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Bryn’s allotment newsletter Welcome to the first news letter from plot 3.If like us all your seeds and plants have grown and you are now wondering what to do, then I hope this newsletter will help.

September on the allotment September is the end of summer although we're often lucky to have an Indian summer with blue skies and sunshine, nothing is certain with the weather. The bulk of the harvest comes home now and as crops come out and the plot begins to empty it’s time to plant for next spring and decide on planting locations for next year The main crop potatoes are ready now. Blight has struck our potatoes so to preserve the crop I will remove the haulm and dispose of it in the green recycling bag then leave the potatoes in the ground for a fortnight to stop the spores getting onto the tubers. The potatoes will be harvested fairly early in the day, and I will then leave them in the sunlight for the rest of the day to thoroughly dry off and harden the skins before storing. Clean and sort carefully and place good potatoes into Hessian or paper sacks in a cool dark but frost free place. Damaged tubers will be used first, the sacks will be checked periodically for pest damage and rot. When you harvest your potatoes take care to remove all the tubers. Any left will sprout next year and becomes a weed but will also be a reservoir for disease and potato blight spores. It's often worth forking over a few days after harvesting potatoes because more seem to miraculously appear.

Onions The leaves on the onions are starting to turn brown; I have bent all the tops over to allow the onions to set. These will then be lifted on a dry day next week and put to dry off the ground I will then string them ready to hang in the greenhouse for storage. The garden centre now have red and white onion sets in , I have some and they will be planted this month and this should give us onions 3 to 4 weeks earlier next year. Also winter spring onions will be planted this month. This is why we need to plan the planting rotation for next season

The Mangetout peas I planted bank holiday Monday are now showing above ground we will also be planting broad beans this month if you buy them make sure you by the winter variety. The runner beans are still in full bloom producing young fresh beans hopefully until the first frosts, pick hard to keep the plants producing. We’ve had a good crop of radish this year and the rat tail radish have grown like a triffid. We let a few of the radish go to seed and these can be added to salads they have a flavour not unlike peas with a slightly peppery taste.

The compost heap The compost heap is filling up quickly now, a good supply of compost will be needed next season to keep the soil in good condition. Our bin is about 3’x3’x3’ A bigger volume of material gives the bacteria more to work on, so it heats up more easily and stays hot longer. The heap should be damp but not wet protect it from the rain. Speed up the process of braking down the Nitrogen and carbon by turning the contents introducing Oxygen back into the centre. What to add to the compost heap We need to add carbon and nitrogen at a rate of 1:2 these are described as browns and greens Carbonaceous (brown) material is dry, dead matter, such as old stalks, egg boxes, twigs, sawdust; Nitrogenous (green) material is sappy and damp, such as green cabbage leaves, grass cuttings, vegetable peelings, rotting fruit. Make sure that the material is well chopped, cabbage stalks should be crushed You want small pieces that mix together easily, so the browns and greens are well distributed and not all in one lump. This will also help when it comes to turn the compost later. I will also add some fresh horse manure to act as an activator and a hand full of lime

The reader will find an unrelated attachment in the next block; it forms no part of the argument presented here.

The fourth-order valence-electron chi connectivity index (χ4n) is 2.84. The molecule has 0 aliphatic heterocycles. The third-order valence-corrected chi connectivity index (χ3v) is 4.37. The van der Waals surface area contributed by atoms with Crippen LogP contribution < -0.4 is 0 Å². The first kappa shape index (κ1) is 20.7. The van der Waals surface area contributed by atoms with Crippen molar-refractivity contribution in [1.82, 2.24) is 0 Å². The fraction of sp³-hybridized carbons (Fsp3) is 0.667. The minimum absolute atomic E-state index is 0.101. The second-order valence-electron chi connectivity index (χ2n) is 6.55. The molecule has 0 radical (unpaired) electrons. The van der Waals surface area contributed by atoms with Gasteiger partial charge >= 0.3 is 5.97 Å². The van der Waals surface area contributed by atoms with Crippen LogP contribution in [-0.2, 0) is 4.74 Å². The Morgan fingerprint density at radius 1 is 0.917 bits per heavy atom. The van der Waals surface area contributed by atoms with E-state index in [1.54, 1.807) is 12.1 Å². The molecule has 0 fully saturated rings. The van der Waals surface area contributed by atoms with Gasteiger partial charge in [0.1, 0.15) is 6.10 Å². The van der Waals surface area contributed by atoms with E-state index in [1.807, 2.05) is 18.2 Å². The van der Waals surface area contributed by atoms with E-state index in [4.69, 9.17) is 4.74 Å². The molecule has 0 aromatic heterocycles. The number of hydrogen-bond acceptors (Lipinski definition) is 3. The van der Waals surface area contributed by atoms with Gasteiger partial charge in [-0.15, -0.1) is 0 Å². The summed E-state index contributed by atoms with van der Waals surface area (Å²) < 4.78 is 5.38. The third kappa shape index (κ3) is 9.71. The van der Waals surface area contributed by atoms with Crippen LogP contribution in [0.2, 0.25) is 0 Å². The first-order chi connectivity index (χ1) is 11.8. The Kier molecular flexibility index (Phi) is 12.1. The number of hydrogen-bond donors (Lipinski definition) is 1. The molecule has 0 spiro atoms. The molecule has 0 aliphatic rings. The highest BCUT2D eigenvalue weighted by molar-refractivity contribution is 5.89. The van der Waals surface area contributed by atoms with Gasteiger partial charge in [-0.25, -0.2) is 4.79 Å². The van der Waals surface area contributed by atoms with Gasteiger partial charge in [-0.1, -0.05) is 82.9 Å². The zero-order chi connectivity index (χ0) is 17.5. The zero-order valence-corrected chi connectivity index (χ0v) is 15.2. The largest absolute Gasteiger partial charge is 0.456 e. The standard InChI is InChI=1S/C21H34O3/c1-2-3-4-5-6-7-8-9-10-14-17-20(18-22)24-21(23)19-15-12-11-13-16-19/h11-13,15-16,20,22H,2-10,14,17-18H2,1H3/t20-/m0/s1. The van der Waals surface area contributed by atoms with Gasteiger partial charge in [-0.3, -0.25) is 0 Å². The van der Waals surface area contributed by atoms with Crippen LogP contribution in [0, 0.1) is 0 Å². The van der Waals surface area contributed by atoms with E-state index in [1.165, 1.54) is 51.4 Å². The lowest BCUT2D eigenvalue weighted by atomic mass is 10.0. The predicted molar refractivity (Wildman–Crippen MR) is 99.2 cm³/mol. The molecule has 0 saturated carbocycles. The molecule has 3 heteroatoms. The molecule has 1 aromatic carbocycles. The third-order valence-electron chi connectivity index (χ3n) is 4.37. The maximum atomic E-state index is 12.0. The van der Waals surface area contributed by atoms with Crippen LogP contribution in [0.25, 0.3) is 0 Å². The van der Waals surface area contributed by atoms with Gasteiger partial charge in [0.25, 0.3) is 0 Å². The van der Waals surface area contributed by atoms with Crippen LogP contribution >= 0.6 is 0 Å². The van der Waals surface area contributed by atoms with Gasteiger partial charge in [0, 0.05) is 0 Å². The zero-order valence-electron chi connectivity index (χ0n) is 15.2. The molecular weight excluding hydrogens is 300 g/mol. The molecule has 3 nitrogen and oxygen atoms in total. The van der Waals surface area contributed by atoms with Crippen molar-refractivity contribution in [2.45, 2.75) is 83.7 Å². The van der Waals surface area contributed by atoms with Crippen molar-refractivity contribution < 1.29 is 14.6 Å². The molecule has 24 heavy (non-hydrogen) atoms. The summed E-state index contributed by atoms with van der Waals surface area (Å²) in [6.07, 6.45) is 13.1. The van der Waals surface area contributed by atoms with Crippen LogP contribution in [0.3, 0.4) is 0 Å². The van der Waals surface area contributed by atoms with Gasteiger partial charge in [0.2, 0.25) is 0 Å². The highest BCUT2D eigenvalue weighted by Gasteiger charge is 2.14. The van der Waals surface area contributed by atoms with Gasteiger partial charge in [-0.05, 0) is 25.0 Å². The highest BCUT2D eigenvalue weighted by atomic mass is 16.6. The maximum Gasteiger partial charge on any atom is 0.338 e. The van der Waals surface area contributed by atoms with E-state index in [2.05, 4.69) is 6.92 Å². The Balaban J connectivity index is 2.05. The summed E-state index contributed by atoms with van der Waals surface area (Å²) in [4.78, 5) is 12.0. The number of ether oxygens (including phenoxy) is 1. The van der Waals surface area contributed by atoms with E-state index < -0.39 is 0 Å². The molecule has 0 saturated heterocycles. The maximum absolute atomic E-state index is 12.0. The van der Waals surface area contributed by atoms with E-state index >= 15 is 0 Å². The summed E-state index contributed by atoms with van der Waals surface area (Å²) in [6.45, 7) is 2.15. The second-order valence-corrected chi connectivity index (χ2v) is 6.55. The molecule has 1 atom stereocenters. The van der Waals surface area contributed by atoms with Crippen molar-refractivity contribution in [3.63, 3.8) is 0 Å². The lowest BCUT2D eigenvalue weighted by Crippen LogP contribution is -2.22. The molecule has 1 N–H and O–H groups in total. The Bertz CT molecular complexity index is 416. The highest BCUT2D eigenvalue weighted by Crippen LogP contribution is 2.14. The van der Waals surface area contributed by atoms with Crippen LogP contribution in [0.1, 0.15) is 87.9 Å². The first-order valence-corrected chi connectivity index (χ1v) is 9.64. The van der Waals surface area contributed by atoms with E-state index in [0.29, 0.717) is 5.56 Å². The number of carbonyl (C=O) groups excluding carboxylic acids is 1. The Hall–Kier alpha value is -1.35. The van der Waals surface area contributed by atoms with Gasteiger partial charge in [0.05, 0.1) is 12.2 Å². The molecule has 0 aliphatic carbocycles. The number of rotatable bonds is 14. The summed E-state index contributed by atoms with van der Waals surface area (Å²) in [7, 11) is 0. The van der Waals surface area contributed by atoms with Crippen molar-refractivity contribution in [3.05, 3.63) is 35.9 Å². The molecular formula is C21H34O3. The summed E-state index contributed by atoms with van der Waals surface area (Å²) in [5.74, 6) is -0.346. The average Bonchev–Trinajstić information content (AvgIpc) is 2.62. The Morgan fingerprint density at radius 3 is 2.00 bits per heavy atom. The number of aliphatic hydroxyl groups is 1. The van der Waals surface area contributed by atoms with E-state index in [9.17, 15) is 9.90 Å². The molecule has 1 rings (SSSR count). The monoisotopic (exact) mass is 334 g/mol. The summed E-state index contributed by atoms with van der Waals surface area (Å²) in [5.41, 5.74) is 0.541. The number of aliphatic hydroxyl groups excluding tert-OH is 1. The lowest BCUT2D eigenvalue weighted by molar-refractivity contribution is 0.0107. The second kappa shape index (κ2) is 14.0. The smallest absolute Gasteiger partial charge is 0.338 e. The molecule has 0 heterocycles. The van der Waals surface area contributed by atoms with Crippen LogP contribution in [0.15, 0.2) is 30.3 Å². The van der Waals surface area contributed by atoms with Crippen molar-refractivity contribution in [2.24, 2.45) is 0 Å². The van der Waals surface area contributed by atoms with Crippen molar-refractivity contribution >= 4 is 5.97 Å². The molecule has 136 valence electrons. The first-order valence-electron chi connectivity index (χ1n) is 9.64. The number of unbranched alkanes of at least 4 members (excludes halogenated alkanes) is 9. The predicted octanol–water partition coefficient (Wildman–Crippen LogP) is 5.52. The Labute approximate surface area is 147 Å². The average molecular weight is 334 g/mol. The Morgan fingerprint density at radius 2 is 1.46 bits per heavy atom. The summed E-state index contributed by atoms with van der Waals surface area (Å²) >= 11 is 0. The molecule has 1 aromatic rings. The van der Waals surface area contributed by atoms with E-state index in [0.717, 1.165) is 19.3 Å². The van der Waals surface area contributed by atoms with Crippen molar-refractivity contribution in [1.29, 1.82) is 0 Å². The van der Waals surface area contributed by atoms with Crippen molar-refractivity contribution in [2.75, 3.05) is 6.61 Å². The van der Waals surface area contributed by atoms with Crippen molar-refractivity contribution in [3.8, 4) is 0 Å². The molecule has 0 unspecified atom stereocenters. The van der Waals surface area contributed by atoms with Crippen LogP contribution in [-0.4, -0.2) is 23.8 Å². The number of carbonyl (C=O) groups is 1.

Rat tail radish

Marrow & Courgette Chutney Recipe Ingredients: 1 kg Marrow 500 g Courgette 1 Large Onion 1 Large Cooking Apple 250 g Raisins 1 tbsp of mustard seed 125 g Golden Granulated sugar 1 Pint of Malt Vinegar 1 tbsp of salt

Method: Peel & chop marrow in to small cubes, don’t forget to remove seeds. Peel & roughly chop courgette and apples, don’t forget to take out apple core. Finely chop onion. Put all your chopped stuff in to a big pan with raisins, salt, mustard seed, sugar and vinegar. Bring to the boil slowly then simmer gently, don’t cover pan with lid. When mixture is cooked and thick pour into hot, sterilized jars and seal. Leave mixture in cool, dark place for 2 – 3 weeks before consuming. Goes lovely with cheese or cold meats.

Next issue. Storing all those vegetables, what to do on the plot in October and slow whiskey

If you have found this news letter useful let me know or if you do not wish to be included Email me and I will remove you from the mail list

Allotment Newsletter September 2011  

The Crucorney Allotment society Newsletter

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